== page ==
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Peace Farming

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On Saturday, May 5, Peace Advocates Zamboanga (PAZ) will hold a groundbreaking ceremony for the construction of a modest vermiculture production facility in Barangay Upper La Paz, a rugged upland  sitio located 17 kilometers away from the main highway at the West Coast of Zamboanga City.

For the past three years, a PAZ team headed by Sr. Emma Delgado has been gradually introducing organic farming practices to some 60 kainguinero (slash and burn) families there, weaning them away from the use of synthetic fertilizers in commercially growing various kinds of vegetables.

The effort is proving technologically and commercially successful.  In the past year the PAZ team has been helping, too, these upland farmers sell their organically grown vegetables to health-conscious customers in the urban lowlands.   (N.B. – PAZ president Fr. Angel Calvo regularly gets his organically-grown lettuces from these farmers.)

For this low-cost farming technology transfer, PAZ gets know-how support from its partner NGO Reach Out to Others Foundation (ROOF), a corporate unit of the Western Mindanao State University allied with its College of Agriculture.

Organic farming is not the only knowledge-skills-attitude services package that PAZ has been uploading to La Paz’s upland farmers.  They and their families have received trainings in “culture of peace” and community organizing.  PAZ has linked them to the current National Greening Program of government for them to avail of logistical support to reforest their logged-over mountainsides.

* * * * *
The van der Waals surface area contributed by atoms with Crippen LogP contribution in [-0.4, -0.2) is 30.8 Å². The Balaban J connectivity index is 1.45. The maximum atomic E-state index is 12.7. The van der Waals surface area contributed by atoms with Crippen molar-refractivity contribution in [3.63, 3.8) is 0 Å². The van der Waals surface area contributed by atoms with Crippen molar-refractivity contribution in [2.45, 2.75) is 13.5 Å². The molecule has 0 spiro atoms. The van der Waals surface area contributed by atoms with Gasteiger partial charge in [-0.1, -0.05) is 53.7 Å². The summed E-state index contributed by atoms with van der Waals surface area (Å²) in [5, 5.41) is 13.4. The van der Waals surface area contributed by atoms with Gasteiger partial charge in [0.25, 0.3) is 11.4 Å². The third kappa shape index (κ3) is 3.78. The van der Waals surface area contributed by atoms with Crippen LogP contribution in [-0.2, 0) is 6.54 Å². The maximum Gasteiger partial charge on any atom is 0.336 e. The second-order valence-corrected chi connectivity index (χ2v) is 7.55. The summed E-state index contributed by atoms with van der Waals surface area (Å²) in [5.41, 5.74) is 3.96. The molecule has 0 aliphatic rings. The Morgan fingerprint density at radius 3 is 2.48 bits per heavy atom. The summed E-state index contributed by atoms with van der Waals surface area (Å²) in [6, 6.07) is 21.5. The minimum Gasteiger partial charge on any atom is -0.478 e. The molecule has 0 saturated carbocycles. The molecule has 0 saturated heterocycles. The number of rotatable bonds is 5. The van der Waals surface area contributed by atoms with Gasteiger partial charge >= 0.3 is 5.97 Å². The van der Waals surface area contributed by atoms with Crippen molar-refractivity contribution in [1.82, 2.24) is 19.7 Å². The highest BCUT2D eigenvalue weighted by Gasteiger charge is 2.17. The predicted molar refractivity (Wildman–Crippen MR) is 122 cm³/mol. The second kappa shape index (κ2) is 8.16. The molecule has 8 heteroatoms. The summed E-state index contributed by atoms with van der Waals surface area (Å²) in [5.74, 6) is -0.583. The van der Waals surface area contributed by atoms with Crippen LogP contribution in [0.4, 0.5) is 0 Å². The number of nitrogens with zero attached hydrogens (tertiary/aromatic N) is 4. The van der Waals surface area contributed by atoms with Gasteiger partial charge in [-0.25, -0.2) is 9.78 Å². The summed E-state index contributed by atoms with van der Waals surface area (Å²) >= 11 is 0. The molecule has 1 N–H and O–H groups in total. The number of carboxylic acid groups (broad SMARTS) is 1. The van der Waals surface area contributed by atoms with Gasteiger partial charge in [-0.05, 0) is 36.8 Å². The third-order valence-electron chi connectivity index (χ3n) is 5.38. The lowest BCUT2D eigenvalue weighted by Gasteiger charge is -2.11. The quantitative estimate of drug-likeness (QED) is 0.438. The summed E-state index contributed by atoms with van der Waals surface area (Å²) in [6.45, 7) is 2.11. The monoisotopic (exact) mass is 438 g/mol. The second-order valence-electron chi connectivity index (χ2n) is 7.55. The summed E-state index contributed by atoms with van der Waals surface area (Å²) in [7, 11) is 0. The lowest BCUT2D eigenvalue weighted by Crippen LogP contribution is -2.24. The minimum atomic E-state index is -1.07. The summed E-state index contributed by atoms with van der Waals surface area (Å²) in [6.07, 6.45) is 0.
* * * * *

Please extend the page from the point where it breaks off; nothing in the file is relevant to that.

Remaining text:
As the world marks Labor Day this May 1, it is but proper  to take note that the Philippines’ highly-agricultural economy has the biggest number of workers, though they are the least paid or earn the lowest in occupational incomes.  

To better survive, there have been countless stories of farmers mortgaging or selling their farms or farm animals to be able to send their children abroad as OFWs.  But worldwide including the Philippines, jobs in almost all economic sectors are rapidly decreasing in proportion to increasing labor supply.

So, helping farmers and their children cultivate their farms with a technology that is sustainable and profitable can help alleviate the growing threat of social destabilization, chaos and collapse due to high unemployment and its consequent detrimental fallout.  After all, despite all of our scientific advances human survival will ultimately, indispensably depend on “sustainable agriculture”, which is something the dinosaurs neither knew about nor practiced.

by: Peace Advocates Zamboanga

 




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